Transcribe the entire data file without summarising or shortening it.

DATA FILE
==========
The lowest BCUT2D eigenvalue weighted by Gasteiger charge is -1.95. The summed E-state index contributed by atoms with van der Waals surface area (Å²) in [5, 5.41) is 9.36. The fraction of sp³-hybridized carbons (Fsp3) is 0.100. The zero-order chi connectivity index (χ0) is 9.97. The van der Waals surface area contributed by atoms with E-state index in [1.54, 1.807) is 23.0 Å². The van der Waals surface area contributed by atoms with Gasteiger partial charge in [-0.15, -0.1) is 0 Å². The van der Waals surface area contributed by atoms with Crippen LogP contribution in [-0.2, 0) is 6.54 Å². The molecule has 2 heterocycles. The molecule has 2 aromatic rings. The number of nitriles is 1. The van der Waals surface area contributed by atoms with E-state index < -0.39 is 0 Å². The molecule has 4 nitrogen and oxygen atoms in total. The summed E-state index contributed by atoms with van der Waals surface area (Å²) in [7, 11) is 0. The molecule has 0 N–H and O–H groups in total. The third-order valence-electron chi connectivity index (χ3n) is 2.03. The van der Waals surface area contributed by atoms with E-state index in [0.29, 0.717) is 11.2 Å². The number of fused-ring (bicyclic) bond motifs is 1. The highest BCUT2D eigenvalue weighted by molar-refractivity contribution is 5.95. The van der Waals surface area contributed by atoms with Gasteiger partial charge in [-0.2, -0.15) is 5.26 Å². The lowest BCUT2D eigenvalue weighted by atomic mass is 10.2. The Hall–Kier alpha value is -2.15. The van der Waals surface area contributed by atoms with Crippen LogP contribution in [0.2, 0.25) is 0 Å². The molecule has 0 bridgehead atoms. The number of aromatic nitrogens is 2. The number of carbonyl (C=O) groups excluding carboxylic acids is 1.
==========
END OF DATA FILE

The lowest BCUT2D eigenvalue weighted by Gasteiger charge is -1.95. The summed E-state index contributed by atoms with van der Waals surface area (Å²) in [5, 5.41) is 9.36. The fraction of sp³-hybridized carbons (Fsp3) is 0.100. The zero-order chi connectivity index (χ0) is 9.97. The van der Waals surface area contributed by atoms with E-state index in [1.54, 1.807) is 23.0 Å². The van der Waals surface area contributed by atoms with Gasteiger partial charge in [-0.15, -0.1) is 0 Å². The van der Waals surface area contributed by atoms with Crippen LogP contribution in [-0.2, 0) is 6.54 Å². The molecule has 2 heterocycles. The molecule has 2 aromatic rings. The number of nitriles is 1. The van der Waals surface area contributed by atoms with E-state index < -0.39 is 0 Å². The molecule has 4 nitrogen and oxygen atoms in total. The summed E-state index contributed by atoms with van der Waals surface area (Å²) in [7, 11) is 0. The molecule has 0 N–H and O–H groups in total. The third-order valence-electron chi connectivity index (χ3n) is 2.03. The van der Waals surface area contributed by atoms with E-state index in [0.29, 0.717) is 11.2 Å². The number of fused-ring (bicyclic) bond motifs is 1. The highest BCUT2D eigenvalue weighted by molar-refractivity contribution is 5.95. The van der Waals surface area contributed by atoms with Gasteiger partial charge in [-0.2, -0.15) is 5.26 Å². The lowest BCUT2D eigenvalue weighted by atomic mass is 10.2. The Hall–Kier alpha value is -2.15. The van der Waals surface area contributed by atoms with Crippen LogP contribution in [0.2, 0.25) is 0 Å². The molecule has 0 bridgehead atoms. The number of aromatic nitrogens is 2. The number of carbonyl (C=O) groups excluding carboxylic acids is 1.